Biology Project - Great Discoveries

Robert H. MacArthur & Edward O. Wilson

Edward Osborne Wilson was born on  June 10th 1929 and is an American biologist, researcher, theorist (consilience, biophilia), and naturalist (conservationism). His biological specialty is myrmecology, a branch of entomology. Wilson is known for his career as a scientist, his advocacy for environmentalism, and his secular-humanist ideas pertaining to religious and ethical matters. As of 2007, he is Pellegrino University Research Professor in Entomology for the Department of Organismic and Evolutionary Biology at Harvard University and a Fellow of the Committee for Skeptical Inquiry. He is a Humanist Laureate of the International Academy of Humanism.

Robert H. MacArthur was born on April 7th 1930 and died on November 1st 1972. He was an American ecologist who made a major impact on many areas of community and population ecology.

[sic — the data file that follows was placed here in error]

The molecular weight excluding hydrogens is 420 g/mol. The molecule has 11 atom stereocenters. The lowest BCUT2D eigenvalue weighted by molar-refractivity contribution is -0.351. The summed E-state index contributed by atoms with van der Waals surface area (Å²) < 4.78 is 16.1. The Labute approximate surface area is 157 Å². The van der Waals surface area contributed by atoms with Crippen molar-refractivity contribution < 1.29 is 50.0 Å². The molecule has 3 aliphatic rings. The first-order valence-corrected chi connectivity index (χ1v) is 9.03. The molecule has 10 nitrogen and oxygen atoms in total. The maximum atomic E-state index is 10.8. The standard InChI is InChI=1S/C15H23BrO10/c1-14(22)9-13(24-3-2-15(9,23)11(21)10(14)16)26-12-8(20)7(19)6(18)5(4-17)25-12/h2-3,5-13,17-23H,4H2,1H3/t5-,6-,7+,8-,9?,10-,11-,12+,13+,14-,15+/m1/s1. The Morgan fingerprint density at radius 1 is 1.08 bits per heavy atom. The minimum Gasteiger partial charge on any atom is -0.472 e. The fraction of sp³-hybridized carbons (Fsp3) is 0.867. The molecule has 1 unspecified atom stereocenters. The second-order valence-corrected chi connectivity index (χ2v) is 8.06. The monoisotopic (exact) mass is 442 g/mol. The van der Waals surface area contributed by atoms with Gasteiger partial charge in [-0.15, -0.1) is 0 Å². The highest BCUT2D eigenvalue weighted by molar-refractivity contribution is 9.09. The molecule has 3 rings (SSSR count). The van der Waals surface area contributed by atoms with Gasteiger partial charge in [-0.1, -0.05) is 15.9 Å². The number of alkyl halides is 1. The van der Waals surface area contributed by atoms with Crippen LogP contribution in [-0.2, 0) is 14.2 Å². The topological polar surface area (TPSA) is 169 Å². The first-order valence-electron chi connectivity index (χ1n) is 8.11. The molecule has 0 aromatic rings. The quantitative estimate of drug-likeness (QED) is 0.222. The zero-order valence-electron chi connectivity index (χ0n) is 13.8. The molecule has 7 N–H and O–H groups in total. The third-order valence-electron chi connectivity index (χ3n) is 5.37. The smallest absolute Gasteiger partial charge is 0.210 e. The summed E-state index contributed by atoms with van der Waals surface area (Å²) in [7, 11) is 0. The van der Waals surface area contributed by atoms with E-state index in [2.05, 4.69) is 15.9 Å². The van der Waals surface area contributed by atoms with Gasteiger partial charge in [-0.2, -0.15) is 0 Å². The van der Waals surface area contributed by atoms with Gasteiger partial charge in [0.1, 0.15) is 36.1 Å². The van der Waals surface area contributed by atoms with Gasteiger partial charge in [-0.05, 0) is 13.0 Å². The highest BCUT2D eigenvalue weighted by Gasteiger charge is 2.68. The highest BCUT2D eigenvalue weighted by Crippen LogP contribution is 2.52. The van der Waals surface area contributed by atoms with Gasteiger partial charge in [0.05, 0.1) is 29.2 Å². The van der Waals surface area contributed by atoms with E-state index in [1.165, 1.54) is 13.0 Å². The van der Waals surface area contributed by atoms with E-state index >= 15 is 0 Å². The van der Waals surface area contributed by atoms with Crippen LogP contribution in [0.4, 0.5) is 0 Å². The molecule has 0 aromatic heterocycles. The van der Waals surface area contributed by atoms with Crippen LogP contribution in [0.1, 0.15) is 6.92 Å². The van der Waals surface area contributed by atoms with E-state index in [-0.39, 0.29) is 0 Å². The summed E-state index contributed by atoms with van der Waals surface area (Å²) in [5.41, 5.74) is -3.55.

MacArthur received his Bachelor's degree from Marlboro College, a Master's degree in mathematics from Brown University (1953). A student of G. Evelyn Hutchinson, MacArthur earned his Ph.D. from Yale University in 1958; his thesis was on the division of ecological niches among five warbler species in the conifer forests of New York. He was a professor at the University of Pennsylvania, 1958-65, and professor of biology at Princeton University, 1965-72. He played an important role in the development of niche partitioning, and with E.O. Wilson he co-authored The Theory of Island Biogeography, a work which changed the field of biogeography, drove community ecology and led to the development of modern landscape ecology. His emphasis on hypothesis testing helped change ecology from a primarily descriptive field into an experimental field, and drove the development of theoretical ecology.